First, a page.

With the singular exception of the wadd (graphite) mine at the end of Borrowdale, the ore bodies that were exploited formed in broadly similar circumstances. The district is underlain, at great depth, by granite, which consists overwhelmingly of silicate minerals, with the presence of quartz indicating a surfeit of silica in the original magma. Crystals of these minerals have a basic skeleton in which the silicon and oxygen form a chain, a sheet or a three-dimensional lattice, and there is room in the structure for other atoms, notably those of aluminium, magnesium, calcium, iron, sodium and potassium.
However, as the various magmas cooled and silicate crystals began to form, the fraction that remained liquid became an increasingly concentrated mix of ions that were too big to fit into the available vacancies in the silicate structures. These included commercially valuable metals such as copper, lead and zinc. Although tin is frequently associated with granite intrusions (cf. the Cornish tin-mining industry), no significant deposits occurred in the Lake District.
While the granite was cooling and solidifying, the overlying rocks were being squeezed, twisted and fractured by the forces associated with plate tectonics, so large numbers of faults and fissures opened up. Under pressure from below, the concentrated soup of large metal ions then migrated upwards through the cracks until it could rise no further. The commonest nonmetal in such a soup is sulphur, so the most common minerals to be found are sulphides and sulphates.
Having provided the technical background, I can now describe a visit yesterday to Force Crag Mine. I’d been there only once, in 1971, to collect mineral specimens, but I thought that it would be a good test for my knee, because I haven’t done much walking during the past 18 months. The mine lies at the head of Coledale, a glaciated valley that runs southwest into the mountains from the foot of Whinlatter Pass. It is slightly less than 4km from the road, to which it is connected by a well-maintained dirt track.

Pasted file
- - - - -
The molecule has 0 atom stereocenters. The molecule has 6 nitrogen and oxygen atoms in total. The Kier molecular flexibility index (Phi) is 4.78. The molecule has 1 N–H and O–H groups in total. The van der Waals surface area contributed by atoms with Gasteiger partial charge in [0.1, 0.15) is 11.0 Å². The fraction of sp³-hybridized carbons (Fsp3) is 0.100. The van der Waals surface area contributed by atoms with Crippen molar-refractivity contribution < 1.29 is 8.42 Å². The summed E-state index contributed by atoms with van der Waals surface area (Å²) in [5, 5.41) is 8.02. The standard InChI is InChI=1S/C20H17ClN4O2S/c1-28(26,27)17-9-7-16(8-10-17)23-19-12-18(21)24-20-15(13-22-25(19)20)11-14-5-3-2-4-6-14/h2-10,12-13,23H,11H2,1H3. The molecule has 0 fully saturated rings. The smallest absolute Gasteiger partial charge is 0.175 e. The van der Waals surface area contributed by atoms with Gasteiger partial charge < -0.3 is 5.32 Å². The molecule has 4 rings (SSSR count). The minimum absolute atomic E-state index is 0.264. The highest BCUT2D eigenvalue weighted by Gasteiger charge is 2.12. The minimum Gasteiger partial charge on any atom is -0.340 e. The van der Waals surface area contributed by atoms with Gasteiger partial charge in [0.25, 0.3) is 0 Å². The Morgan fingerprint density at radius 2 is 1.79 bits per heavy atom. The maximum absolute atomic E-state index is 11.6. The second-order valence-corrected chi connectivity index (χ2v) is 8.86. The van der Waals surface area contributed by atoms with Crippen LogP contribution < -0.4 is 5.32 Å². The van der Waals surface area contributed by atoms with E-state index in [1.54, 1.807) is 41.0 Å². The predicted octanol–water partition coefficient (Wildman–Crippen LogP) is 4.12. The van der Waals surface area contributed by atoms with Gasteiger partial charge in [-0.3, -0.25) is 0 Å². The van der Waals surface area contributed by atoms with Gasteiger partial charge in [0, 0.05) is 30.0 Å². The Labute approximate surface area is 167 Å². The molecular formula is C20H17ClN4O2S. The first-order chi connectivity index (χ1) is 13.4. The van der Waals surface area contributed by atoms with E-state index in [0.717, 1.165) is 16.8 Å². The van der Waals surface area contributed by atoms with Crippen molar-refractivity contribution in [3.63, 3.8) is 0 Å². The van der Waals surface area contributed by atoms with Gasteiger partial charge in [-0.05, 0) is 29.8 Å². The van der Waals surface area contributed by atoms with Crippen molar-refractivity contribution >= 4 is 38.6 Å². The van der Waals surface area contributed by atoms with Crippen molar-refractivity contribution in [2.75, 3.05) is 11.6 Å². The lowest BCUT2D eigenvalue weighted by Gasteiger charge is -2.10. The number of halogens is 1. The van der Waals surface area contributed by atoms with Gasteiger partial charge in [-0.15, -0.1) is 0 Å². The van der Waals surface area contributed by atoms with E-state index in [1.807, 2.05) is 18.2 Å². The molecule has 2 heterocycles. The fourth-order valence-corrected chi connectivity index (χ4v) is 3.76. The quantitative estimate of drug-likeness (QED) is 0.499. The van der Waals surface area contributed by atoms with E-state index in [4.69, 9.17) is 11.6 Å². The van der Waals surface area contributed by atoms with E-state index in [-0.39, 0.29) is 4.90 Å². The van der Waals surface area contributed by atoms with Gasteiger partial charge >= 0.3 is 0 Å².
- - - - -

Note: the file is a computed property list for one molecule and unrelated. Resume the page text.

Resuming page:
The main minerals extracted here were galena (lead sulphide), sphalerite (zinc sulphide) and barytes (barium sulphate). Galena, together with the small amount of silver that is often associated with this mineral, was the first ore to be extracted, in the first half of the nineteenth century; both sphalerite and barytes were discovered later, but they became increasingly important in later years as the output of galena declined. The mine is now officially abandoned.
The following photographs illustrate what is a very pleasant afternoon walk:
An ideal location for a quiet afternoon stroll: the road to Force Crag Mine.
Approaching the mine: the crushing mill, built in the late 1930s, is the most obvious feature. Force Crag itself is the dark area in the background; it is impossible to make out any details on the face when it is in shadow.
Looking back down the valley: the distinctive U-shaped cross-section is indicative of glaciation during the last Ice Age.
A representative of the local wildlife: this large, fat caterpillar (about 3.5cm long) was crossing the track in front of me. Any help in identifying the species would be appreciated. Food must be sparse around these parts, so my guess, based on its size, is that it was looking for somewhere to pupate.
Coledale Beck: it looks harmless, but try crossing it after a few days of heavy rain, which is the default condition in the Lake District. You may die in the attempt. Note the gravel deposits on the inside of the bends, where the current is always weaker than on the outside, where most of the erosion occurs.